This is a typical boost topology. You can't stop the current to load unless you break the circuit with a relay or MOSFET switch. Enable wont work. When IC is disabled it will not switch and boost voltage, but the input voltage - minus diode forward voltage will still appear at the load. If you look carefully at your schematic you can see that current flows from Vin through L1, D1 and goes to the load no matter if the SW pin of the IC is being switched.
For example if you have 5V input and 12V output, disabling the IC will stop it from switching and voltage at the load will not be 12V, but it will be 5V-0.4V = 4.6V.
The only way to stop it is using a mechanical or semiconductor switch in the current path (input positive or output positive).
Changing the topology if you will use it only for boost will compromise its efficiency. However depending on your output power and load requirements you could afford a lower efficiency by means of simplicity.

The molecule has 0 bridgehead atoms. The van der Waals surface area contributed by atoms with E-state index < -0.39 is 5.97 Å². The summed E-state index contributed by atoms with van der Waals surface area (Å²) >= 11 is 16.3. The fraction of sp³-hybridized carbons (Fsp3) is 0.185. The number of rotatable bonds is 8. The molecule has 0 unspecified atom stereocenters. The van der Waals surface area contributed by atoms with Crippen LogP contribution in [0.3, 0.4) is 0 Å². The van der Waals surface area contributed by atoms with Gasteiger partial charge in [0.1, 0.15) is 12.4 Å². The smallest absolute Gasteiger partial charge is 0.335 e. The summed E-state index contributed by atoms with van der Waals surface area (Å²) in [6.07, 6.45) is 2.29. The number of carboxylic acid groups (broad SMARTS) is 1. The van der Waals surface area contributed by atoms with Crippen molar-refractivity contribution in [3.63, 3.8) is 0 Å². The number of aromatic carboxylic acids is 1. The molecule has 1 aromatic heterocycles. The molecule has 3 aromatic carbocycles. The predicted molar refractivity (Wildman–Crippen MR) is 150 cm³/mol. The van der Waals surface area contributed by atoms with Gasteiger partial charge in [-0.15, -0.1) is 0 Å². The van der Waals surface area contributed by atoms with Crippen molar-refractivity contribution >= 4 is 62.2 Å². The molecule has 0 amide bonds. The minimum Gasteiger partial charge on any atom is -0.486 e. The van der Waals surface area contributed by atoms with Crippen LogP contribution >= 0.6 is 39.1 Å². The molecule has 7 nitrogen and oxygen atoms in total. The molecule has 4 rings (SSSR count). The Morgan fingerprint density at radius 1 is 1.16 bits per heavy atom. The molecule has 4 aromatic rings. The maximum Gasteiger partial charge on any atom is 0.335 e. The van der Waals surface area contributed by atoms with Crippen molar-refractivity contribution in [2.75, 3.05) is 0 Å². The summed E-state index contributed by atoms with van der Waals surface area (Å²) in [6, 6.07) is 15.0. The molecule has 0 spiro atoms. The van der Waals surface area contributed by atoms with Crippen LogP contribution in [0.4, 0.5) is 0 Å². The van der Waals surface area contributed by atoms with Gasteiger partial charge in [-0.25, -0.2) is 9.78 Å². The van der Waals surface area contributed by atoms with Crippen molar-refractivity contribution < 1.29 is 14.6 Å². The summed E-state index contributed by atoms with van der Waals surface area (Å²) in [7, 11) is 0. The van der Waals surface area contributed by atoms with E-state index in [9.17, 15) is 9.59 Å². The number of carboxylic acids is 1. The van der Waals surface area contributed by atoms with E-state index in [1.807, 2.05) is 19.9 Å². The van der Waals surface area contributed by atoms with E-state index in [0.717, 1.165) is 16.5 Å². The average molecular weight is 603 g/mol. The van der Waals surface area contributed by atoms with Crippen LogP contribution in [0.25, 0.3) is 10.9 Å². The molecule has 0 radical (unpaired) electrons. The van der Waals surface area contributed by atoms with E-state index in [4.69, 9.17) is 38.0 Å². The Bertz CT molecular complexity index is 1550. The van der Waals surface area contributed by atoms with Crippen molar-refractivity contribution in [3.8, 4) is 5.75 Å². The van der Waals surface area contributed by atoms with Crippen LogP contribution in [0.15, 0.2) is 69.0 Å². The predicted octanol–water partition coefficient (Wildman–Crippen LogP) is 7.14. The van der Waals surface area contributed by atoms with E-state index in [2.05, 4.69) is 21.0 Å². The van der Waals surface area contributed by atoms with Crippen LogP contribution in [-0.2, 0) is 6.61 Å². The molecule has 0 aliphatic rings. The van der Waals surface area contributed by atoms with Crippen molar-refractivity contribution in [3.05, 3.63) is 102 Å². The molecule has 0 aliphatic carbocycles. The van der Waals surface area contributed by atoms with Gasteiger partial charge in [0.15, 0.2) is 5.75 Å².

This is a schematic of a buck-boost module which is very popular. If you need a couple of pieces only for your project you can buy it ready assembled.
As I said, efficiency is lower than pure boost (like 70-75% compared to 80-85%) but using this topology you can take advantage of the "enable" pin. You can tie it with a 10k resistor to GND and place the switch between IN+ and EN. When the switch is turned on there will be +Vcc on EN an XL6009 will operate. When your switch is turned off the IC will stop and transfer capacitor C1 will prevent current flowing from input to output.
Here is a picrue of a popular module:
The large SMD capacitor between the inductors and schottky diode is this blocking capcaitor.